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Mantovani G. Maccio A. Curreli L. Lampis B. Ghiani M. Bianchi A. Contu P.
Department of Medical Oncology, University of Cagliari, Italy.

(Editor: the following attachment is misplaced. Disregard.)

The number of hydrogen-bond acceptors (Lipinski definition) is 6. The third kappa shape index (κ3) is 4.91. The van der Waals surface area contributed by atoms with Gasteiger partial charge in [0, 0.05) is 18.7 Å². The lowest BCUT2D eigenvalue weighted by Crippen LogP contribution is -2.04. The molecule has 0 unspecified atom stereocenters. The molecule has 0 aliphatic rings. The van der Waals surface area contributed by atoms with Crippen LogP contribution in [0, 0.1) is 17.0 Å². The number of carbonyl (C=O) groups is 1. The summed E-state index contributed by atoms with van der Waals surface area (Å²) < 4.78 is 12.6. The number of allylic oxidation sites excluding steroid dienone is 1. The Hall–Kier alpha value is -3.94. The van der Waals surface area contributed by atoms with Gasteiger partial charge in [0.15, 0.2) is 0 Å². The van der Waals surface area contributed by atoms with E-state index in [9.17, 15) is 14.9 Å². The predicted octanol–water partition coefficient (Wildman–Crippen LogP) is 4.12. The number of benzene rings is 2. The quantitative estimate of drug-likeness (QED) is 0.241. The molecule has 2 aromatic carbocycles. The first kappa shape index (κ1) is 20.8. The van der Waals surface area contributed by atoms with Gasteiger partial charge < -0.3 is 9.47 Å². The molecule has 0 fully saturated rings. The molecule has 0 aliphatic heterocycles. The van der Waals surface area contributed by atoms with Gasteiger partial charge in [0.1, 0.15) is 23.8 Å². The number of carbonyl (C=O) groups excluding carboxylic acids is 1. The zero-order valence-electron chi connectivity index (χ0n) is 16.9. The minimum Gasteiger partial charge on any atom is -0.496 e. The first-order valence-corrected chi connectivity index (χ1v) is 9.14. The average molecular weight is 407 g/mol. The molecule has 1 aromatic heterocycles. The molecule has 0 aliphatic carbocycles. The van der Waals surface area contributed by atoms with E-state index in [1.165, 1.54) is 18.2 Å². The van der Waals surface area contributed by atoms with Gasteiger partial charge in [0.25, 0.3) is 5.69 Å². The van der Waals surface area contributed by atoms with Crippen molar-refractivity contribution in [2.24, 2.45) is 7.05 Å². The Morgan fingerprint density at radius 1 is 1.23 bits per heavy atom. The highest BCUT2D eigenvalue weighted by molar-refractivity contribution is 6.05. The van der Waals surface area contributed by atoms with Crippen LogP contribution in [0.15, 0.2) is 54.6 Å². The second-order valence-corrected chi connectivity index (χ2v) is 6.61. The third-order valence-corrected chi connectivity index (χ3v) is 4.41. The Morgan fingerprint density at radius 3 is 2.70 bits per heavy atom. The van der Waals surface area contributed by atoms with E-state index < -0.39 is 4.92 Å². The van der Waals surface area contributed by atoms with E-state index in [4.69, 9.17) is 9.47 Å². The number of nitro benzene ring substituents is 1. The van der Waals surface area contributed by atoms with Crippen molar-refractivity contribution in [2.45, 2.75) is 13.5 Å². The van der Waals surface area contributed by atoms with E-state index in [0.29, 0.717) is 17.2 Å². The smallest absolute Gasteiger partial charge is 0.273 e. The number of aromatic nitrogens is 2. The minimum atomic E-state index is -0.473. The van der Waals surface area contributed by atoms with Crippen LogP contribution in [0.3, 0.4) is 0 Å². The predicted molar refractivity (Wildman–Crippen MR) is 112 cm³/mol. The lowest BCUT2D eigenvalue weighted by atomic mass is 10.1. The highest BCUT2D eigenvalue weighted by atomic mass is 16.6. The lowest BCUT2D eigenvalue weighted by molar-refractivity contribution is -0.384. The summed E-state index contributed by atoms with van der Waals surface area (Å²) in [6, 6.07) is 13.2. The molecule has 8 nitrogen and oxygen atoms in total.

A phase III, single-institution, open, prospective, randomized, parallel study was carried out on head and neck cancer patients to compare a combination of low-dose (20 mg q.i.d.) oral metoclopramide (M) + i.m. Dexamethasone (D) with an oral 5-HT3-Receptor Antagonist (5-HT3-RA) alone in the prevention of high-dose (HD > or = 80 mg/m2) cisplatin-induced delayed emesis. 51 consecutive patients, all but two with advanced stage of disease, were treated for a total of 198 chemotherapic cycles: 23 patients entered Group A (5-HT3-RA) receiving a total of 108 cycles, 28 patients entered Group B (M + D) receiving a total of 90 cycles. The treatment groups were well matched for age, sex (almost all patients were males), ECOG PSR, stage of disease and alcohol intake. The efficacy of M + D was significantly higher than that of 5-HT3-RA in achieving complete protection (CR 88.9% vs 72.2%, chi2 9.9, p = 0.002) and major efficacy (ME: CR + MR) (94.5% vs 85.2%, chi2 5.6, p = 0.02). Generally, for both treatments (5-HT3-RA and M + D) a good control of delayed emesis was achieved in patients who had complete protection on acute emesis. A good control of acute emesis had a highly positive predictive value of delayed emesis for both treatments without significant difference between them (CR 85% for M + D and 82% for 5-HT3-RA; ME 88% for M + D and 92% for 5-HT3-RA). The failure (F) on acute emesis had a significantly higher negative predictive value of delayed emesis for M + D (98%) than 5-HT3-RA (67%). Our study is, to our knowledge, the first comparing M + D vs one 5-HT3-RA alone in the prevention of HD cisplatin-induced delayed emesis in a properly designed clinical trial. Our results show that M + D are more effective than 5-HT3-RA alone in the prevention of HD cisplatin induced delayed emesis, whereas 5-HT3-RA may be the treatment of choice in patients who had acute vomiting. Our study demonstrated not only the persistence of antiemetic efficacy but also increasing efficacy, during subsequent courses. Our results confirm that protection from acute emesis plays a major role in the appearance and control of delayed emesis.